[4] reported from the Carboniferous Siphonophyllia, Caninophyllum, Zaphrentites, Allotropiophyllum and Caninia.

3.6. Sardar Formation

The name was introduced by [9] for a predominantly shaly-sandy unit disconformably resting on the lithologically more complex Shishtu Formation and overlain by massive reef limestones of the Jamal Formation in the Shotori Range. The type section of the Sardar is in the western foothills of the Kuh-e-Shotori South of the Sardar River. This formation comprises the uppermost part of the Ozbak-Kuh Group. Sandy-shaly facies of the Sardar are rather unique for the Carboniferous of Iran, which is commonly represented by carbonates.

The estimated thickness of the Sardrar Formation is 710–760 m; 660 m which are exposed, the basal part is not exposed. The base of the Sardar is marked by up to 30 m thick conglomerate. This formation includes the Lower/Upper Carboniferous transition. The upper 200 m of the Sardrar are represented by argillaceous to silty soft weathered pale olive-green shales with rare thin intercalations of quartzitic sandstone. They are barren except for one layer yielding bryozoans. The major part of the Sardar sequence is composed of similar shales intercalated with quartzite, sandstone and highly fossiliferous sandy limestones.

A tentative subdivision of the Sardar Formation into two subformations (Sardar I and Sardar II) was suggested by [44] in the Ozbak-Kuh and by [45] in the Sardar type section. The position of the limit between the subformations has not been fixed precisely. This limit lies approximately 350 m above the base of the measured Sardar type section.

Age of the Sardar I Subformation is estimated as the Middle Visean through the Middle Serpukhovian. From the type section of Sardar I, [18] reported Visean–Serpukhovian coral complex comprising Cyathaxonia, Fasciculophyllum, Plerophyllum, Soshkineophyllum and Michelinia. From the Sardar I in the Shotori Range he [20, 22, 25] also reported Visean–Serpukhovian genera Ufimia, Pseudowannerophyllum, Plerophyllum, Cyathaxonia, Caninia, Amplexus, Amplexocarinia, Minatoa.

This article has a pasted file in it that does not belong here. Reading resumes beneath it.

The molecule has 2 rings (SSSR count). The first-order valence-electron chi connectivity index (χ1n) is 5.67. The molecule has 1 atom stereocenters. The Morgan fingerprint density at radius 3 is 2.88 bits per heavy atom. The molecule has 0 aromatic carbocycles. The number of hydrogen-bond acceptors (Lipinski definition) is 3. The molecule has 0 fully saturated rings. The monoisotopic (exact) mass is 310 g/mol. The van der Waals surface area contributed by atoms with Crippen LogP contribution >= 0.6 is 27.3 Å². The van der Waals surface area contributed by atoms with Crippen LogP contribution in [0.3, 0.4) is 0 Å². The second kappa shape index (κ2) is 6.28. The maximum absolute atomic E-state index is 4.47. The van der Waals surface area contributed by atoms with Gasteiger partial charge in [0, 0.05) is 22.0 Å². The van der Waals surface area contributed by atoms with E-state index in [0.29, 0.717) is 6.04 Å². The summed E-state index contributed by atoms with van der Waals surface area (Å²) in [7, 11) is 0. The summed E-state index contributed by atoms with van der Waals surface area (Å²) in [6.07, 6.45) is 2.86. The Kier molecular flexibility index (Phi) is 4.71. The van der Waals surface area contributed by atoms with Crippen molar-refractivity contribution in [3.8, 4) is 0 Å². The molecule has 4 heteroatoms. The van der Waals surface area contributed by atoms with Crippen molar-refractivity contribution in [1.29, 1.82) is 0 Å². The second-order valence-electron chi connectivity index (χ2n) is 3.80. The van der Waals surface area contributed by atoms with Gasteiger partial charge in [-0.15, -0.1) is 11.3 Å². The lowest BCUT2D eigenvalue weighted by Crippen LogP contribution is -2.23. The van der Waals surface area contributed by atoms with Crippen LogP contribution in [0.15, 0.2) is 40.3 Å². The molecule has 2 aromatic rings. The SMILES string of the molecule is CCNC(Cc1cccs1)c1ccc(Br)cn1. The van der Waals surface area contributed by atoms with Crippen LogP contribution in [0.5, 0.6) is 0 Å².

From the Sardar II he [20, 21] reported Donetzites, Minatoa and Pseudowannerophyllum, and from the Sardar II in the Ozbak-Kuh [22, 25] Koninkophyllum, Minatoa, Amandophyllum, Palaeosmilia, Heritschioides, Paraheritschioides, Kleopatriana, Opiphyllum, Fomichevella, Donetzites, Multithecopora. This complex is indicative of the Serpukhovian–Bashkirian. The Sardar II in the Shirgesht area has yielded Claviphyllum in its lower part (Table 1).

According to studied corals, a shallow carbonate ramp environment is considered for these beds of the formation. The mentioned Fauna has only been introduced from Ozbak-Kuh Mountains and paleogeographically is unique in the world and Iran. This complex is indicative of the Serpukhovian [37, 46].

[46], from Sardar I sub. Formation of Zaladu section in Ozbak-kuh Mountains with age of Late Serpukhovian have been described and presented following genera: Heritschioides, Paraheritschiodes, Multithecopora, Orygmophyllum and Durhamina.

Also in the unit 2 of the formation has been identified the following genera: